As a child, my step grandmother ran a bed and breakfast. I was always fascinated by what went on in the kitchen, so she taught me how to bake. By age 13 I was selling my Irish tea loaf every Saturday at my village market; certainly, something that would be frowned upon now. I’d always wanted the autonomy of working for myself, and after running a couple of tea parties, a friend encouraged me to start a bakery.
Tell us something you wish you had been told at the start of your career?
If you have an inkling of an idea for a business, just try it and stop worrying about potential pitfalls or mistakes. I believe in just going for it and learning as you go.
What’s your favourite bakery (besides your own)?
I love Violet Bakery in Hackney. I did an internship there and loved it - they take huge care over their products; their ingredients and their recipes are unbeatable in my opinion.
What motivates you?
Customers - our product brings so much joy to people and I love receiving their messages and talking to them in Cake or Death's new bakery in Exeter.
What keeps you up at night?
Whether I’m doing everything I can to make my business a success. I’m quite hard on myself and if I miss an opportunity, I find it very annoying.
Which colleague, mentor or employer has had the biggest influence on your approach to the restaurant business?
I used to work for a brilliant charity called PEAS that builds and runs schools in Africa. For more than four years I worked with the founder John Rendel to transform it into a multi-million-pound organisation. He showed me how to grow a successful business and I still ask his advice about Cake or Death, even though it is in a completely different industry.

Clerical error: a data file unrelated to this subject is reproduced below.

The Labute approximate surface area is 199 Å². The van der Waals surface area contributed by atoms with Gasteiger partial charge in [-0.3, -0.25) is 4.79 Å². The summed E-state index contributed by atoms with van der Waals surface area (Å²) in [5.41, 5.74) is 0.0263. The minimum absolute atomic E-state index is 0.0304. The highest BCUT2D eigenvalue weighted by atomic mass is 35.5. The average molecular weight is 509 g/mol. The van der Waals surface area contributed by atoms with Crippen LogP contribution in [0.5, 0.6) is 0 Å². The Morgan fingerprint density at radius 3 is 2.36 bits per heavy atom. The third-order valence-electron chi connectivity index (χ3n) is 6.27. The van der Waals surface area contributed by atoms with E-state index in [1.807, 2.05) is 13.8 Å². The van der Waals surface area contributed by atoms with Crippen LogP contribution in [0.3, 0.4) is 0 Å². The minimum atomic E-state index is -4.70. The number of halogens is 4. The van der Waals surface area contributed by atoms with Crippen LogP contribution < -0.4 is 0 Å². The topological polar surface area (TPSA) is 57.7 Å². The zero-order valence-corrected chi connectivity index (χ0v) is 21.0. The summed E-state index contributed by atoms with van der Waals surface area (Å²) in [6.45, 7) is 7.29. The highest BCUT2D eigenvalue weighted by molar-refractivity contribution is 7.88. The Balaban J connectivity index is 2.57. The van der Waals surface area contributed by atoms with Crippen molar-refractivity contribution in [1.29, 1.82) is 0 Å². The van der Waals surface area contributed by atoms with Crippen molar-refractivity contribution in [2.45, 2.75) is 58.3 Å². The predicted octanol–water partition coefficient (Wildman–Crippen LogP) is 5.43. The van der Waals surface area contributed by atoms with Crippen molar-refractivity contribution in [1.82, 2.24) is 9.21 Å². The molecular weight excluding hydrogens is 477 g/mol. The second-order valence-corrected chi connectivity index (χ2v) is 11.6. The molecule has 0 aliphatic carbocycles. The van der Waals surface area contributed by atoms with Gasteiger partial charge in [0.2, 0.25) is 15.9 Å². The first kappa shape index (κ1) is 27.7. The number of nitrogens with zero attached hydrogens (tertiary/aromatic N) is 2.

Coffee or tea?
Coffee! We serve lovely coffee from Crankhouse Coffee who are just down the road from the bakery in Exeter. It keeps the team going throughout the day.
How do you let off steam?
Going for a walk with my dog by the river in Exeter. It always relaxes me and it’s also the time when I come up with my best ideas.
What’s your signature dish to cook at home?
A smashing vegan lasagne made with roasted vegetables, cashew béchamel and garlic pesto. It’s out of a BOSH! cook book and everyone loves it.
What’s the most spontaneous thing you’ve ever done?
Moving to Devon! We were stuck in awful traffic on the way back to London after a holiday and by the end of the car journey we had decided to move.
Favourite holiday destination?
We love visiting cities because of the opportunity to try new restaurants. Top of the list are Liverpool, San Sebastien and Bologna.
What was your dream job growing up?
As a kid it was to be a vet! I’ve always loved animals, which is another reason why the business is vegan.
Best business decision?
“You should make your business vegan, it's the future.” - I was told this in 2019 just before I quit my job.
Worst business decision?
Not doing enough research into a commercial premise I was looking to rent. I wasted a lot of money in legal fees before I admitted it was the wrong place to go.
What piece of advice would you give to those looking to climb the rungs in the business?
I hesitated setting up the business for quite a while. My advice is, if you see customer appetite, just go for it! The only way to know if a business will work is to do it.
If you could change one thing about the industry today, what would it be?
We'd be encouraging a more inclusive environment in kitchens and bakeries so everyone feels comfortable to enter the industry.
Born in Stoke on Trent, Cross studied Geography at Oxford University and later Arabic at SOAS. Having first worked as an English teacher in Paris, she spent a number of years as a fundraiser for the likes of World Cancer Research Fund, Greenpeace and the NSPCC. It wasn't until 2019 that she chose to leave the world of fundraising and launch her own bakery business called Cake or Death. Initially based in London's Dalston, Cross relocated to Exeter earlier this year in light of the Covid-19 pandemic and its effect on the national economy.